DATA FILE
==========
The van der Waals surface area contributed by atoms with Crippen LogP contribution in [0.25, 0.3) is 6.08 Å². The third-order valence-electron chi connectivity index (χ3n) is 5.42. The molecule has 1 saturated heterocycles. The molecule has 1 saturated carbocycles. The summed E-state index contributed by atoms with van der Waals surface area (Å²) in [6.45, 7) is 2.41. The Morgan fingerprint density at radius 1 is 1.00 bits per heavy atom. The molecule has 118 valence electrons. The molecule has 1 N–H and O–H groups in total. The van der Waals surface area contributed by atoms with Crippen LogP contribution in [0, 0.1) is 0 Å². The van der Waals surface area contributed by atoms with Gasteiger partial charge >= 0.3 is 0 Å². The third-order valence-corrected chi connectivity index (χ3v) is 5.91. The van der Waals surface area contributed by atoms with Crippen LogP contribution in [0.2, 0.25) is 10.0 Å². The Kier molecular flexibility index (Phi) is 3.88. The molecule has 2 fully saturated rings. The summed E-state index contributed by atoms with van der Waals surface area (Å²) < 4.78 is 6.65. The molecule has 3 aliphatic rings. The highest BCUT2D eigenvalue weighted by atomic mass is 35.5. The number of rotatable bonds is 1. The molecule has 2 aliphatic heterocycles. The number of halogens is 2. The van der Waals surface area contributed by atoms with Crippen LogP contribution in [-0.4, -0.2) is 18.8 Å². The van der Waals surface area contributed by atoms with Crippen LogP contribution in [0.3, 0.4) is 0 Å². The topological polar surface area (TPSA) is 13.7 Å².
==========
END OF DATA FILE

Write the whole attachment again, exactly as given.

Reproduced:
The van der Waals surface area contributed by atoms with Crippen LogP contribution in [0.25, 0.3) is 6.08 Å². The third-order valence-electron chi connectivity index (χ3n) is 5.42. The molecule has 1 saturated heterocycles. The molecule has 1 saturated carbocycles. The summed E-state index contributed by atoms with van der Waals surface area (Å²) in [6.45, 7) is 2.41. The Morgan fingerprint density at radius 1 is 1.00 bits per heavy atom. The molecule has 118 valence electrons. The molecule has 1 N–H and O–H groups in total. The van der Waals surface area contributed by atoms with Crippen LogP contribution in [0, 0.1) is 0 Å². The van der Waals surface area contributed by atoms with Gasteiger partial charge >= 0.3 is 0 Å². The third-order valence-corrected chi connectivity index (χ3v) is 5.91. The van der Waals surface area contributed by atoms with Crippen LogP contribution in [0.2, 0.25) is 10.0 Å². The Kier molecular flexibility index (Phi) is 3.88. The molecule has 2 fully saturated rings. The summed E-state index contributed by atoms with van der Waals surface area (Å²) < 4.78 is 6.65. The molecule has 3 aliphatic rings. The highest BCUT2D eigenvalue weighted by atomic mass is 35.5. The number of rotatable bonds is 1. The molecule has 2 aliphatic heterocycles. The number of halogens is 2. The van der Waals surface area contributed by atoms with Crippen LogP contribution in [-0.4, -0.2) is 18.8 Å². The van der Waals surface area contributed by atoms with Crippen LogP contribution in [0.3, 0.4) is 0 Å². The topological polar surface area (TPSA) is 13.7 Å².